Ig­nor­ing rev­enue, debit side in bud­get

Pakistan Observer - - OPINION - —The au­thor is a for­mer deputy di­rec­tor gen­eral, Min­istry of Sci­ence & Tech­nol­ogy, Is­lam­abad. Dr Habib Gul Email:dhg737pk@ya­hoo.com

PAK­ISTAN’S rev­enue bud­get in spite of oil sav­ing on the back of cheaper oil im­ports and in­creased re­mit­tances from over­sees Pak­ista­nis, is in­ad­e­quate and can­not meet Gov­ern­ment ex­pen­di­ture for the fi­nan­cial year 2016-17. Hence, the Gov­ern­ment, like past, looked to­wards cap­i­tal bud­get, i.e., gifts, do­na­tion and par­tic­u­larly bor­row­ing. Bor­row­ing or loan is mostly re­ceived from in­ter­na­tional agen­cies, bonds, State Bank and com­mer­cial banks on their terms and con­di­tions. In Pak­istan, cap­i­tal bud­get is used for fill­ing up rev­enue-ex­pen­di­ture short­fall, fi­nanc­ing de­vel­op­ment projects and loan re­pay­ment.

Short fall­ing of the rev­enue bud­get can be imag­ined from the facts that dur­ing the com­ing year net rev­enue re­ceipts are es­ti­mated as Rs. 2,779,695 mil­lion against to­tal ex­pen­di­ture of Rs. 4,894,879 mil­lion. Pub­lic Sec­tor De­vel­op­ment Pro­gramme of the cur­rent fi­nan­cial year was also re­vised from Rs. 700,000 mil­lion to Rs. 661,297 mil­lion. The Fed­eral bud­get faces a se­ri­ous short fall in rev­enue as well as in cap­i­tal bud­get be­cause the loan giv­ing agen­cies are hes­i­tat­ing to in­vest in Pak­istan and their terms and con­di­tions for pro­vid­ing fresh loan is be­ing tighten with pas­sage of time. The Fi­nance Min­istry fo­cused on this point and ex­panded tax base but ig­nored cer­tain spa­ces in 2016-17 bud­get pro­pos­als.

In the Fed­eral bud­get 2016-17, The Fi­nance Min­is­ter ef­forts his best to sat­isfy par­lia­ment as well as es­tab­lish­ment, na­tion build­ing de­part­ments and fed­er­at­ing units by in­creas­ing al­lo­ca­tion. The es­tab­lish­ment and other se­cu­rity agen­cies de­mands have been in­creased which ne­ces­si­tated for in­creas­ing rev­enue. This is pos­si­ble through pru­dent tax as re­gres­sive tax­a­tion will neg­a­tively af­fect the econ­omy and po­lit­i­cal im­age of the Gov­ern­ment. How­ever, in­spite of hard work, two sec­tors which would not af­fect com­mon man pur­chas­ing power have been ig­nored. These sec­tors re­late to debt ser­vices and rev­enue bud­get.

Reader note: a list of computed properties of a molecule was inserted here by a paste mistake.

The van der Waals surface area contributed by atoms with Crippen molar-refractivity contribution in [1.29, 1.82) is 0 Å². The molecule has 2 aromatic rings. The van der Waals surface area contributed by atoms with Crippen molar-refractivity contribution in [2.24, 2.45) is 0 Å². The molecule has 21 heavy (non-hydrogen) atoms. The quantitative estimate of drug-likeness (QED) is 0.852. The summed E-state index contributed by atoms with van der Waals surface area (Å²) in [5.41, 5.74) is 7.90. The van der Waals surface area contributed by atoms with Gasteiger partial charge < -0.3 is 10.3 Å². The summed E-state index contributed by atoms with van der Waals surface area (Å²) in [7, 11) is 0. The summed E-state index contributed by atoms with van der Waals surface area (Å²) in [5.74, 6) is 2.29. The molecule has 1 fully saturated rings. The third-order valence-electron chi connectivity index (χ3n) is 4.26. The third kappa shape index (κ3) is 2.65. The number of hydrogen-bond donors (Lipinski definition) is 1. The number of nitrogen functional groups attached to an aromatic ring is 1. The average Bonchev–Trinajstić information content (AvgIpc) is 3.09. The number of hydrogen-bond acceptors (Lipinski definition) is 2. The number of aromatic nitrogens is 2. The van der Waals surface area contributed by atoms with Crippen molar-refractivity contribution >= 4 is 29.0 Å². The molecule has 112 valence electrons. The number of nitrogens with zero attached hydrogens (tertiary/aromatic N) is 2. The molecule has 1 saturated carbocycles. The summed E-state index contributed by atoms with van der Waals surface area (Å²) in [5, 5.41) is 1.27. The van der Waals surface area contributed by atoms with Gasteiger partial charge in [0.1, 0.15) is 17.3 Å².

The Gov­ern­ment will bor­row Rs. 452,915 mil­lion from the State Bank of Pak­istan and Com­mer­cial pri­vate banks dur­ing the year 201617. As Fi­nance Min­istry knows well, mil­lions of Pak­ista­nis do not take in­ter­est on their bank de­posits. Nev­er­the­less, the Gov­ern­ment pays in­ter­est on this loan. The Fi­nance Min­istry may ob­tain num­bers of such in­ter­est free ac­counts with ac­cu­rate de­posits from banks and re­deem in­ter­est on such loans. Banks are giv­ing no fa­cil­i­ties to the in­ter­est free ac­count hold­ers. Banks are earn­ing enor­mous profit from their clients. For ex­am­ple, the in­ter­est rate is 6 per­cent but they charge 15.50 per­cent from their in­di­vid­ual clients. The Gov­ern­ment re­pu­di­a­tion in­ter­est for this part of debit ser­vices will save tril­lions of Ru­pees and lessen bur­den on swelling loan.

Cel­lu­lar companies are highly taxed for us­ing their ser­vices but these companies trans­ferred all the levied taxes on com­mon man. These companies are earn­ing bil­lion of ru­pees through tax free ad­ver­tise­ment which needs tax­ing in the bud­get pro­pos­als. It will not only in­crease the Gov­ern­ment rev­enue but also free a com­mon man from un­de­sired ad­ver­tise­ment and fre­quent dis­tur­bance.

Pro­mo­tion of a cul­ture of hon­est dis­clos­ing of in­come and as­sets in Pak­istan is the­o­ret­i­cal and imag­i­nary for in­creas­ing the share of rev­enue bud­get. There is a per­ma­nent trust deficit be­tween tax pay­ers and tax col­lec­tors. In our coun­try, the fa­ther to son and hus­band to wife do not dis­close their real in­come how they will ac­cu­rately bring it to the tax col­lec­tors. In­stead of use­less pro­pos­als and rec­om­men­da­tions, it is sug­gested that the tax amount may be ra­tio­nal­ized and the law may be sim­pli­fied with strict ac­count­abil­ity other­wise tax eva­sion will be in­creased un­der pre­vail­ing so­cio-eco­nomic system.

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